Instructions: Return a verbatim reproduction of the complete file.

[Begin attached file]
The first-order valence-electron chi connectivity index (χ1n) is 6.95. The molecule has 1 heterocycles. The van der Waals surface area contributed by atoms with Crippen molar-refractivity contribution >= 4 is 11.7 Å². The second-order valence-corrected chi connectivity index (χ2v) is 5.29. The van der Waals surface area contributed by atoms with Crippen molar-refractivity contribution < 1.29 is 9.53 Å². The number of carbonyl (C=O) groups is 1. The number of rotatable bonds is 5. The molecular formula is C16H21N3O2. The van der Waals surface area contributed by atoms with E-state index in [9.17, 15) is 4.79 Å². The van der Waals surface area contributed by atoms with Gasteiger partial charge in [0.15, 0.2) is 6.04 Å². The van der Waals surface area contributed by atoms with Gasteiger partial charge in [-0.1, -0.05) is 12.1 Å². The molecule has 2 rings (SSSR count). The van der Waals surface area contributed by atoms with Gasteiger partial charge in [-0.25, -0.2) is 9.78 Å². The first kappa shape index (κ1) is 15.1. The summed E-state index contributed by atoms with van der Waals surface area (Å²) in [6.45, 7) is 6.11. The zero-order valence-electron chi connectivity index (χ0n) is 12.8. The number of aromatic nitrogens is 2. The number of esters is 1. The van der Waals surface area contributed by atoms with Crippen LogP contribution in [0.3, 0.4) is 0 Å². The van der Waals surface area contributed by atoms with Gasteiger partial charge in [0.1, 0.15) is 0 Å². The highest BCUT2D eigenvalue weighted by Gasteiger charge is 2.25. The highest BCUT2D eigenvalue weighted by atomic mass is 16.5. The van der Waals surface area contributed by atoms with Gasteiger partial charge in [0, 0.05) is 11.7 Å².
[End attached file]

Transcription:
The first-order valence-electron chi connectivity index (χ1n) is 6.95. The molecule has 1 heterocycles. The van der Waals surface area contributed by atoms with Crippen molar-refractivity contribution >= 4 is 11.7 Å². The second-order valence-corrected chi connectivity index (χ2v) is 5.29. The van der Waals surface area contributed by atoms with Crippen molar-refractivity contribution < 1.29 is 9.53 Å². The number of carbonyl (C=O) groups is 1. The number of rotatable bonds is 5. The molecular formula is C16H21N3O2. The van der Waals surface area contributed by atoms with E-state index in [9.17, 15) is 4.79 Å². The van der Waals surface area contributed by atoms with Gasteiger partial charge in [0.15, 0.2) is 6.04 Å². The van der Waals surface area contributed by atoms with Gasteiger partial charge in [-0.1, -0.05) is 12.1 Å². The molecule has 2 rings (SSSR count). The van der Waals surface area contributed by atoms with Gasteiger partial charge in [-0.25, -0.2) is 9.78 Å². The first kappa shape index (κ1) is 15.1. The summed E-state index contributed by atoms with van der Waals surface area (Å²) in [6.45, 7) is 6.11. The zero-order valence-electron chi connectivity index (χ0n) is 12.8. The number of aromatic nitrogens is 2. The number of esters is 1. The van der Waals surface area contributed by atoms with Crippen LogP contribution in [0.3, 0.4) is 0 Å². The van der Waals surface area contributed by atoms with Gasteiger partial charge in [0.1, 0.15) is 0 Å². The highest BCUT2D eigenvalue weighted by Gasteiger charge is 2.25. The highest BCUT2D eigenvalue weighted by atomic mass is 16.5. The van der Waals surface area contributed by atoms with Gasteiger partial charge in [0, 0.05) is 11.7 Å².